Cement Contamination In Drilling Mud

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Usually, Mud Engineers design drilling mud to be able to carry out mud basic functions. Thus, As the concentration of Cement contamination increases in a drilling mud system, there will be a detrimental effect on its performance. In general, we can define the contaminant as any material that causes undesirable changes in drilling fluid rheology and properties that will appear in mud lab tests.

Solids are by far the most prevalent contaminants. Excessive solids, whether commercial or from the formation, lead to high rheological properties and slow the drilling rate. While there are specific treatments for each contaminant, removing the contaminant from the system is not always possible. Pretreatment can be advantageous as long as it is not excessive and does not adversely affect mud properties. The instability in the drilling mud properties results from various contaminants in the mud system.

Generally, good drilling mud is simple and contains few additives. This allows easier maintenance and control of properties even at elevated temperatures and pressure. Planning each change in the mud of the time is important.

How Does Cement Affect Drilling Mud?

From a mud viewpoint, drilling cement introduces two primary contaminants. The primary contaminant is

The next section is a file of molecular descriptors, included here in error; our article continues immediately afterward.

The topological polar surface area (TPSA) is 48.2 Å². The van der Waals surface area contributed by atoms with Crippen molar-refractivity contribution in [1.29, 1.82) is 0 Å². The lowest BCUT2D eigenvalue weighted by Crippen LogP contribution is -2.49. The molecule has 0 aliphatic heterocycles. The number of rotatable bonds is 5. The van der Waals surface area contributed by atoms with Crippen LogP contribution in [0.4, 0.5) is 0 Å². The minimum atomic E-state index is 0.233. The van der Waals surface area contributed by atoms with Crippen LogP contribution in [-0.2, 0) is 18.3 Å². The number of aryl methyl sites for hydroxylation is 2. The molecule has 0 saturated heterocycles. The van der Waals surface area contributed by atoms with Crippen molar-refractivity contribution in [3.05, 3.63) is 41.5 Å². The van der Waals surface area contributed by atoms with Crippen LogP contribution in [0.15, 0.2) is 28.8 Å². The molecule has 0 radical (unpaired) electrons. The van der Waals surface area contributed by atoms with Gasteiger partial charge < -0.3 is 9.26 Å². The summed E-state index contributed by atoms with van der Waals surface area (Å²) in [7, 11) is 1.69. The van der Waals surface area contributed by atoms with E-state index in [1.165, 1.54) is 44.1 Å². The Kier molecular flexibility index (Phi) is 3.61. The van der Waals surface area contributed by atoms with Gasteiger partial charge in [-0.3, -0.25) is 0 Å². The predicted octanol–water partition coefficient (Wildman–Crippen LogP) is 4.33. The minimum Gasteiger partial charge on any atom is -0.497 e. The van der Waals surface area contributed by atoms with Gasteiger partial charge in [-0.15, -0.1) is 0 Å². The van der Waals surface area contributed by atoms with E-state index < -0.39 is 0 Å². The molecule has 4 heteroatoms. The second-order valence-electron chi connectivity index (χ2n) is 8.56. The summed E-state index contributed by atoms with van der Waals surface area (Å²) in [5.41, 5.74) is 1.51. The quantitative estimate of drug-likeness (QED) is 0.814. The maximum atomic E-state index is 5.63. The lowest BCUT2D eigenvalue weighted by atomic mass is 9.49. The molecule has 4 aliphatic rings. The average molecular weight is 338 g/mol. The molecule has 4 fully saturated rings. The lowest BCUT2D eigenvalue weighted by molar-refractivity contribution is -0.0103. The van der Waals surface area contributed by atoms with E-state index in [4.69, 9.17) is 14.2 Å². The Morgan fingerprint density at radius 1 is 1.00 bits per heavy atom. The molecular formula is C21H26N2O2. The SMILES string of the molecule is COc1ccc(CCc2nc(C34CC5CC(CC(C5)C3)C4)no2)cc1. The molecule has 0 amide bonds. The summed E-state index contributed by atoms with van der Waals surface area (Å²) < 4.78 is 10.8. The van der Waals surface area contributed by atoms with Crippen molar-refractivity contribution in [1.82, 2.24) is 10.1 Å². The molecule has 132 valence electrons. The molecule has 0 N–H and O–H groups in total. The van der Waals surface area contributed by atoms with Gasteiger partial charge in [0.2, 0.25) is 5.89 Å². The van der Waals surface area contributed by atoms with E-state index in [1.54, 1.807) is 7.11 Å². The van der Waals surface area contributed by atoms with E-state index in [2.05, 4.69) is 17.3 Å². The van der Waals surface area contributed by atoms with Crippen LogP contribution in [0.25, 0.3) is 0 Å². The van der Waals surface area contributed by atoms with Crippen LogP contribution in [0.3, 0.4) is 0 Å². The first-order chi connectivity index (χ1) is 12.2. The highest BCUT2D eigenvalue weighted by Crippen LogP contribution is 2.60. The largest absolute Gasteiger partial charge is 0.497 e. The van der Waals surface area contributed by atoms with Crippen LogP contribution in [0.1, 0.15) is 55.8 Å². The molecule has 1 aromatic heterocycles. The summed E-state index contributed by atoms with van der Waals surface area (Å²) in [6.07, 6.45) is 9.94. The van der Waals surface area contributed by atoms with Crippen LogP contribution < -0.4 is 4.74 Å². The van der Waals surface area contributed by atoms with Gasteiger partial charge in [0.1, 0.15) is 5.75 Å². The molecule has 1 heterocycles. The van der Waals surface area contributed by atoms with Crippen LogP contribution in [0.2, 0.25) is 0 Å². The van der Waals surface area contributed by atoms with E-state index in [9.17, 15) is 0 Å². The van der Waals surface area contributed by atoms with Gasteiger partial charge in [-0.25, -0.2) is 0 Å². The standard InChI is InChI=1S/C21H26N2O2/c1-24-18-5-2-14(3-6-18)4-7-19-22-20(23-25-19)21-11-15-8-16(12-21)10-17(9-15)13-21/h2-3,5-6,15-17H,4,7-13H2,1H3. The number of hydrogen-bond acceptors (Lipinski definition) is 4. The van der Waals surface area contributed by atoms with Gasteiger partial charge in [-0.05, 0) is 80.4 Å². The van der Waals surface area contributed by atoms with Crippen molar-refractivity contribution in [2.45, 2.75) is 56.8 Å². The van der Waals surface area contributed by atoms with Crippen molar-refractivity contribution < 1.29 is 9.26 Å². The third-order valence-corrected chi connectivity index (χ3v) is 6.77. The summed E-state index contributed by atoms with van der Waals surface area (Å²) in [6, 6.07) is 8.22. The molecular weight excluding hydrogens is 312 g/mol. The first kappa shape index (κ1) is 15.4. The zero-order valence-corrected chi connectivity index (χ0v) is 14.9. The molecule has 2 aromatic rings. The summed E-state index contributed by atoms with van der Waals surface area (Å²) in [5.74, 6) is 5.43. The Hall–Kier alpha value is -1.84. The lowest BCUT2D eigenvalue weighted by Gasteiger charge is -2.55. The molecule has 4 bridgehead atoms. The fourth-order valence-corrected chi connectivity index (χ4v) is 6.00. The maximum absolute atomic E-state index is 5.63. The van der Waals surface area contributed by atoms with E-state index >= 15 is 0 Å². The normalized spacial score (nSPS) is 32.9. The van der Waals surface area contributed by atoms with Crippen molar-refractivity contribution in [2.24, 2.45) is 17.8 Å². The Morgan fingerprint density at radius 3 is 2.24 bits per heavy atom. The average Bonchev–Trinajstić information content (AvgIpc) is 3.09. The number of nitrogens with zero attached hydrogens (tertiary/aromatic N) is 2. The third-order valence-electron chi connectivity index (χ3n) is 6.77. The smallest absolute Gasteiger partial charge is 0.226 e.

• a calcium ion
  • The second contaminant that compounds the problem is hydroxide ions.

Flocculating effects of increased calcium content, pH, and solids don’t significantly affect Invert muds. However, Cement will reduce base fluid-water ratios and, in turn, emulsion stability. Whenever possible, drill Cement with seawater or expendable water base mud before displacing it to invert mud. Off course, being stuck in cement is a big problem.

Water Based Mud, however, can experience severe complications if we are not considering precautions. Freshwater systems with high bentonite content or EZ-MUD systems are the most sensitive to cement contamination.

Generally, the rheological properties, filtration properties, and pH will dramatically increase as the calcium flocculates clay particles and polymers in combination with the high pH. EZ-MUD systems will liberate NH3 as the PHPA breaks down.